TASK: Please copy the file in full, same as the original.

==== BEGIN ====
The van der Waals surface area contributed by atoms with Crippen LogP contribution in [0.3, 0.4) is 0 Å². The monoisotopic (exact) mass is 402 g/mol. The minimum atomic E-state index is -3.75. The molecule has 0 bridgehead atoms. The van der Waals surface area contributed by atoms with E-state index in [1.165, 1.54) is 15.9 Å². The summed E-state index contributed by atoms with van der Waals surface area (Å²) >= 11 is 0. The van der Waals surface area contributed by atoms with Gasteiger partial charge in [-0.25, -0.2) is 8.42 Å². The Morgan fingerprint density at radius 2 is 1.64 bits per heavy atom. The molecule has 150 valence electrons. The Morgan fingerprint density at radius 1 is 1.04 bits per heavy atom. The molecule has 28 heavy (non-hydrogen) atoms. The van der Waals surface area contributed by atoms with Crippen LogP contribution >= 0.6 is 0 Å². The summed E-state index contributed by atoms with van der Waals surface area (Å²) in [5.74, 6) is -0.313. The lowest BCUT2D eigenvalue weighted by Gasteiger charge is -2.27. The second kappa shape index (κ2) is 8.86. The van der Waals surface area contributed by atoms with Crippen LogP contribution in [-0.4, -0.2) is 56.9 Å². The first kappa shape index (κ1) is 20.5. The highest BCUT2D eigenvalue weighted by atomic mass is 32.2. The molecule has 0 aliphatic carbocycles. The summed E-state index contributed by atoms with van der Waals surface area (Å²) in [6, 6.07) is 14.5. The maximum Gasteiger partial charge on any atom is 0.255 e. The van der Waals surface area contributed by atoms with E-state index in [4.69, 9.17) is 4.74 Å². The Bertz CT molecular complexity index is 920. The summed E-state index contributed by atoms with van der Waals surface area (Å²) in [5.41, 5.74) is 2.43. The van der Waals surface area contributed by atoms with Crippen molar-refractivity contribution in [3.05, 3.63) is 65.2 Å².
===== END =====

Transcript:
The van der Waals surface area contributed by atoms with Crippen LogP contribution in [0.3, 0.4) is 0 Å². The monoisotopic (exact) mass is 402 g/mol. The minimum atomic E-state index is -3.75. The molecule has 0 bridgehead atoms. The van der Waals surface area contributed by atoms with E-state index in [1.165, 1.54) is 15.9 Å². The summed E-state index contributed by atoms with van der Waals surface area (Å²) >= 11 is 0. The van der Waals surface area contributed by atoms with Gasteiger partial charge in [-0.25, -0.2) is 8.42 Å². The Morgan fingerprint density at radius 2 is 1.64 bits per heavy atom. The molecule has 150 valence electrons. The Morgan fingerprint density at radius 1 is 1.04 bits per heavy atom. The molecule has 28 heavy (non-hydrogen) atoms. The van der Waals surface area contributed by atoms with Crippen LogP contribution >= 0.6 is 0 Å². The summed E-state index contributed by atoms with van der Waals surface area (Å²) in [5.74, 6) is -0.313. The lowest BCUT2D eigenvalue weighted by Gasteiger charge is -2.27. The second kappa shape index (κ2) is 8.86. The van der Waals surface area contributed by atoms with Crippen LogP contribution in [-0.4, -0.2) is 56.9 Å². The first kappa shape index (κ1) is 20.5. The highest BCUT2D eigenvalue weighted by atomic mass is 32.2. The molecule has 0 aliphatic carbocycles. The summed E-state index contributed by atoms with van der Waals surface area (Å²) in [6, 6.07) is 14.5. The maximum Gasteiger partial charge on any atom is 0.255 e. The van der Waals surface area contributed by atoms with E-state index in [4.69, 9.17) is 4.74 Å². The Bertz CT molecular complexity index is 920. The summed E-state index contributed by atoms with van der Waals surface area (Å²) in [5.41, 5.74) is 2.43. The van der Waals surface area contributed by atoms with Crippen molar-refractivity contribution in [3.05, 3.63) is 65.2 Å².